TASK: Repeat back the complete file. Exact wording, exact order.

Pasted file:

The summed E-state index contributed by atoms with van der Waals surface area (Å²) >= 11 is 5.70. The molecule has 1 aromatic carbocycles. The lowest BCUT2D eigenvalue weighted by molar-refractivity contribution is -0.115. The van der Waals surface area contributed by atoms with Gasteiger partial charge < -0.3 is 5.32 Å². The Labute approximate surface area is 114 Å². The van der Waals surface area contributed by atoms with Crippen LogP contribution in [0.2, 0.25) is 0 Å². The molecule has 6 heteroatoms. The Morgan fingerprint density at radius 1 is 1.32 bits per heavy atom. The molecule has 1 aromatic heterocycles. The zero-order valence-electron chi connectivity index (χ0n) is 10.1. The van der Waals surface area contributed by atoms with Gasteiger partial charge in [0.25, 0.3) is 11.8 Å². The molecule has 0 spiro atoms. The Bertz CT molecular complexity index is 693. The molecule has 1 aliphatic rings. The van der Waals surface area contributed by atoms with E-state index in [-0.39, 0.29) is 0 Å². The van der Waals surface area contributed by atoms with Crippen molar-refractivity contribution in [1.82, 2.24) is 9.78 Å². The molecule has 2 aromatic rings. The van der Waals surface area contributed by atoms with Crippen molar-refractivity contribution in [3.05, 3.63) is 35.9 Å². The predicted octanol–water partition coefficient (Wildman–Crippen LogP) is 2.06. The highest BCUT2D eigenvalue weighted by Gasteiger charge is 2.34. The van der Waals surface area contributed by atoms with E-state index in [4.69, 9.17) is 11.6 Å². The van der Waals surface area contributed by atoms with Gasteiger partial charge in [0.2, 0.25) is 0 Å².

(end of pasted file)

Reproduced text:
The summed E-state index contributed by atoms with van der Waals surface area (Å²) >= 11 is 5.70. The molecule has 1 aromatic carbocycles. The lowest BCUT2D eigenvalue weighted by molar-refractivity contribution is -0.115. The van der Waals surface area contributed by atoms with Gasteiger partial charge < -0.3 is 5.32 Å². The Labute approximate surface area is 114 Å². The van der Waals surface area contributed by atoms with Crippen LogP contribution in [0.2, 0.25) is 0 Å². The molecule has 6 heteroatoms. The Morgan fingerprint density at radius 1 is 1.32 bits per heavy atom. The molecule has 1 aromatic heterocycles. The zero-order valence-electron chi connectivity index (χ0n) is 10.1. The van der Waals surface area contributed by atoms with Gasteiger partial charge in [0.25, 0.3) is 11.8 Å². The molecule has 0 spiro atoms. The Bertz CT molecular complexity index is 693. The molecule has 1 aliphatic rings. The van der Waals surface area contributed by atoms with E-state index in [-0.39, 0.29) is 0 Å². The van der Waals surface area contributed by atoms with Crippen molar-refractivity contribution in [1.82, 2.24) is 9.78 Å². The molecule has 2 aromatic rings. The van der Waals surface area contributed by atoms with Crippen molar-refractivity contribution in [3.05, 3.63) is 35.9 Å². The predicted octanol–water partition coefficient (Wildman–Crippen LogP) is 2.06. The highest BCUT2D eigenvalue weighted by Gasteiger charge is 2.34. The van der Waals surface area contributed by atoms with E-state index in [4.69, 9.17) is 11.6 Å². The van der Waals surface area contributed by atoms with Gasteiger partial charge in [0.2, 0.25) is 0 Å².